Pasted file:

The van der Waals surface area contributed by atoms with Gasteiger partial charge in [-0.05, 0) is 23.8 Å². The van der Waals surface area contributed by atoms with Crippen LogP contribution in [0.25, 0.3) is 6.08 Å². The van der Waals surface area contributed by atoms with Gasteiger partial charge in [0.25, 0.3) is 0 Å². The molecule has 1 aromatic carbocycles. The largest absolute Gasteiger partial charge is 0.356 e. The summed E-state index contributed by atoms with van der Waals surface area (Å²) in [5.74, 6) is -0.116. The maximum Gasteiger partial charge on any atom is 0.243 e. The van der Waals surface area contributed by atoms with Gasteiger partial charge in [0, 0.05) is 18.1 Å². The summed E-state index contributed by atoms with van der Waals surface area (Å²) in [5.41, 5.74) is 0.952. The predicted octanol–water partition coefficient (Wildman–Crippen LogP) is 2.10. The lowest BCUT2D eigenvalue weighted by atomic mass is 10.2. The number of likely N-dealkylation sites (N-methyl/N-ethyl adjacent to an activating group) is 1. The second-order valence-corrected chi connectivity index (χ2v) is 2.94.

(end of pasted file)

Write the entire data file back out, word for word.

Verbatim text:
The van der Waals surface area contributed by atoms with Gasteiger partial charge in [-0.05, 0) is 23.8 Å². The van der Waals surface area contributed by atoms with Crippen LogP contribution in [0.25, 0.3) is 6.08 Å². The van der Waals surface area contributed by atoms with Gasteiger partial charge in [0.25, 0.3) is 0 Å². The molecule has 1 aromatic carbocycles. The largest absolute Gasteiger partial charge is 0.356 e. The summed E-state index contributed by atoms with van der Waals surface area (Å²) in [5.74, 6) is -0.116. The maximum Gasteiger partial charge on any atom is 0.243 e. The van der Waals surface area contributed by atoms with Gasteiger partial charge in [0, 0.05) is 18.1 Å². The summed E-state index contributed by atoms with van der Waals surface area (Å²) in [5.41, 5.74) is 0.952. The predicted octanol–water partition coefficient (Wildman–Crippen LogP) is 2.10. The lowest BCUT2D eigenvalue weighted by atomic mass is 10.2. The number of likely N-dealkylation sites (N-methyl/N-ethyl adjacent to an activating group) is 1. The second-order valence-corrected chi connectivity index (χ2v) is 2.94.